Mulve Accused of Conspiracy to DefraudAdded: Tuesday, October 19th, 2010
Category: Recent Headlines Involving File Sharing > Ridiculous Criminal Trials
Tags:ET, p2p, Torrent, Piracy, Peer To Peer, Network, Hackers, Internet, BitTorrent, Google, utorrent, bitcomet, extratorrent, 2010, www.extrattorrent.com
After police arrested a UK guy related to the Mulve downloading application last week, now the grounds for the arrest are revealed. They are, like with the completely failed OiNK case, Conspiracy to Defraud. According to the Mulve’s programmer, something has really gone wrong with the investigation connected to the downloading software. Meanwhile, Mulve’s clones are hitting the Internet.
The innovative music downloading software Mulve provided its users with search for content hosted on the servers of Russian largest social network InTouch (vKontakte). However, recently the application went down because the police suddenly arrested one of its developers.
Since it became clear that police of the United Kingdom had arrested a Mulve’s creator on grounds of Conspiracy to Defraud, many recalled the case against OiNK administrator Alan Ellis, who had suffered from the same accusations. It’s unclear, however, why the police after failing the case against Ellis had chosen to go with the same accusation against another individual.
It was back in 2008, when one of the Mulve’s developers discovered that InTouch had such a huge database of music that many advanced Russian users no longer downloaded music, but streamed it using InTouch. As the developer didn’t like the interface of the social network, he decided to create his own. The code he developed allowed the application to work out the bitrate of the music file and a link to the file on InTouch. This year the code was rebranded to give birth to Mulve.
Anyway, several key points were clear: first, Mulve never hosted any music files itself, but linked to the files hosted on the servers of InTouch, freely available to any network’s member. Next, the application wasn’t a search engine, but only an alternative interface for the InTouch search. Finally, Mulve was never promoted for infringing uses. And yet the authorities decided to arrest a guy on suspicion of Conspiracy to Defraud. The most interesting fact is that the guy has never even seen the source code. Moreover, he has no idea how to program. The police got him just because the domain was in his name for one day.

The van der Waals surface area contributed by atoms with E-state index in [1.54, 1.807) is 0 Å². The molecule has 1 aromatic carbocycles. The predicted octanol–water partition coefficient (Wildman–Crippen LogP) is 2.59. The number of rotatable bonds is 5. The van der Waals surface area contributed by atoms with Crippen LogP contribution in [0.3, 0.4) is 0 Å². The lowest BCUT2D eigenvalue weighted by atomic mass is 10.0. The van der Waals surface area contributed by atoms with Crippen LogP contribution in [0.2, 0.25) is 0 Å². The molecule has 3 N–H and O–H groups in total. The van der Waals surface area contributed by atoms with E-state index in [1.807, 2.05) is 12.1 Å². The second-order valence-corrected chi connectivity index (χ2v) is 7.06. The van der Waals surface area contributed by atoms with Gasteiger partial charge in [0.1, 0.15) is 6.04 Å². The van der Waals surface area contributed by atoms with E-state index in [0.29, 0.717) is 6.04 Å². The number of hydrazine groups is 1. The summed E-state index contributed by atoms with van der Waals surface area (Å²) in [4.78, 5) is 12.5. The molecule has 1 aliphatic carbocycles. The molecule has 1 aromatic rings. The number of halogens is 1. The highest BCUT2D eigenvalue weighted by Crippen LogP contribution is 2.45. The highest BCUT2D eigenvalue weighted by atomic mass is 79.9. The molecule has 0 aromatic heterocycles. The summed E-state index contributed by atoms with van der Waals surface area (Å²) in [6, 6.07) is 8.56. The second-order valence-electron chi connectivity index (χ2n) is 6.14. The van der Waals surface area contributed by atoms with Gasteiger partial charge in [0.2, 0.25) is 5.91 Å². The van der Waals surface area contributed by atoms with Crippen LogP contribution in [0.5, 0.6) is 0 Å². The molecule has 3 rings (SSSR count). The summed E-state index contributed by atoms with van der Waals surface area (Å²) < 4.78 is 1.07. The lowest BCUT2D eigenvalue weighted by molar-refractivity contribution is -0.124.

Meanwhile, Mulve has got at least two different clones so far – PirateApp and Mulve Phoenix. Besides, any user can spend 5 minutes to register at InTouch and stream music freely.
Thanks to TorrentFreak for providing the source of the article
October 19th, 2010Posted by:
Tuesday, October 19th, 2010
|So how is this guy being charged in Britain and the servers for the music is in another country?|
Who is the Defraud Plaintiff? Is the British Gov. making the case as the plaintiff?
InTouch hasn't file a criminal case against this guy?
Something political stinks and it ain't dog crap...
|posted by (2010-10-19 18:53:23)|
|feer of the unknown is a funny master (long live freedem)|
|The police got him just because the domain was in his name for one day. He should have used a prepaid credit card and used the name of the head of the MPAA.||
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